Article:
A First-Of-Its-Kind Magazine On Environment Which Is For Nature, Of Nature, By Us (RNI No.: UPBIL/2016/66220)

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Dr Deepak K Agarwal

TreeTake is a monthly bilingual colour magazine on environment that is fully committed to serving Mother Nature with well researched, interactive and engaging articles and lots of interesting info.

Dr Deepak K Agarwal

Dr Deepak K Agarwal

Dr Deepak K Agarwal

Specialist's Corner

Colon Cancer: A condition that may spring up on you

Colon cancer and piles are very different conditions, but they both can produce blood in the stool. Colon cancer is cancer of the large intestine that forms in the lining of the colon. Most cases of colon cancer begin as small clumps of cells called colon polyps. While these polyps start out as benign, if not discovered and removed, usually during a colonoscopy, they can become cancerous and develop into colon cancer.

Symptoms of Colon Cancer

Many cases of colorectal cancer have no symptoms or warning signs until the cancer has advanced. However, the following symptoms may indicate colon cancer. Of course, other conditions can cause the same symptoms, such as piles, IBD infection, etc., so patients should consult their doctor if they experience any of the following symptoms.

Unexplained anaemia

Anaemia refers to a lowering of red blood cell count. In terms of colon cancer anaemia may be caused by a microscopic amount of chronic blood loss in the stool. In this case, iron is lost with the red blood cells and can slowly deplete the total body stores of iron. The production of new red blood cells is reduced and eventually the total red blood cell count decreases causing anaemia. Anaemia can also cause fatigue because the red blood cells are responsible for delivering oxygen to the body tissues. In women, an iron deficiency is commonly seen during menstruation. However, for men, iron deficiency is uncommon and needs to be further investigated by a physician.

Unexplained weight loss

A drop in your weight is usually celebrated, but if you don’t have an explanation for a significant amount of weight loss, that could be a little scary. Unexplained weight loss due to colon cancer may not occur until the cancer is in its advanced stages. One of the other symptoms of colon cancer is diarrhoea that lasts for more than a few days. Diarrhoea can also cause weight loss. Abdominal pain is another symptom of colon cancer that may prevent you from eating normally. If you have lost a significant amount of weight accompanied with these symptoms, you need to talk to your doctor immediately to determine the cause.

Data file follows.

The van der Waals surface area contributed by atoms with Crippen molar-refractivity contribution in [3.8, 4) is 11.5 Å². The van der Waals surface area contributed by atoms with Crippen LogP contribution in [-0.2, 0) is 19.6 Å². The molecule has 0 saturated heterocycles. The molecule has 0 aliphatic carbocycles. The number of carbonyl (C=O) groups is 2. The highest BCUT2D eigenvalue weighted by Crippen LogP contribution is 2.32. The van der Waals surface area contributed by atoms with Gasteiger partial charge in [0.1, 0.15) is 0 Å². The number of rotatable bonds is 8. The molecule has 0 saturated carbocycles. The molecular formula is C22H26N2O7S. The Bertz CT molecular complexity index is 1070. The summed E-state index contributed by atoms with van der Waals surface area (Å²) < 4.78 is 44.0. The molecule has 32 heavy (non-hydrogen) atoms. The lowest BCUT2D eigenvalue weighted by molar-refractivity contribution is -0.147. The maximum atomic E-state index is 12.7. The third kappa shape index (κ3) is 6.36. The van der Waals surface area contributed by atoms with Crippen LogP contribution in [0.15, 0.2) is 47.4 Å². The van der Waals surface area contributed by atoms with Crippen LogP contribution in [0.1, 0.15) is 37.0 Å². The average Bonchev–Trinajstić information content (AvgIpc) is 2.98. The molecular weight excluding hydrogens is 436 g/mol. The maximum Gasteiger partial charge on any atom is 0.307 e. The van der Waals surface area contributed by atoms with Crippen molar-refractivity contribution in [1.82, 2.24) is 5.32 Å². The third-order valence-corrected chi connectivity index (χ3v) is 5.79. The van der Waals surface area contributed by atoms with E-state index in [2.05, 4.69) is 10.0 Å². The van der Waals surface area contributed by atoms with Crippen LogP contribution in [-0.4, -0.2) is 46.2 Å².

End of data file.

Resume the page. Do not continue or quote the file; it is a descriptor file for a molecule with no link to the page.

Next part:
Changes in bowel habits

Every now and then, we all experience changes in our bowels. We may experience diarrhoea or constipation due to something we ate or due to being sick with something like the flu. But changes in you bowel habits that continue may indicate a more serious condition. If you experience diarrhoea or constipation that lasts for more than a few weeks, you need to talk to your doctor. Another change in bowel habits that may indicate colon cancer is having narrower than normal stools or other changes in the appearance of your stool. If your stool looks pencil-thin or looks different for more than a few weeks, you need to talk to your doctor.

Blood in stool

Anal bleeding is a serious subject, no matter the cause. Having a doctor take a closer at your symptoms can determine whether the cause is a condition like haemorrhoids or if it is something more serious, like colon cancer, and decide on the right course of treatment. If you notice either bright red or very dark blood in your stool, along with severe pain, you need to contact your physician as soon as possible. Your doctor will be able to examine you and will most likely suggest a colonoscopy to check for polyps or tumours that may the source of the problem.

Abdominal pain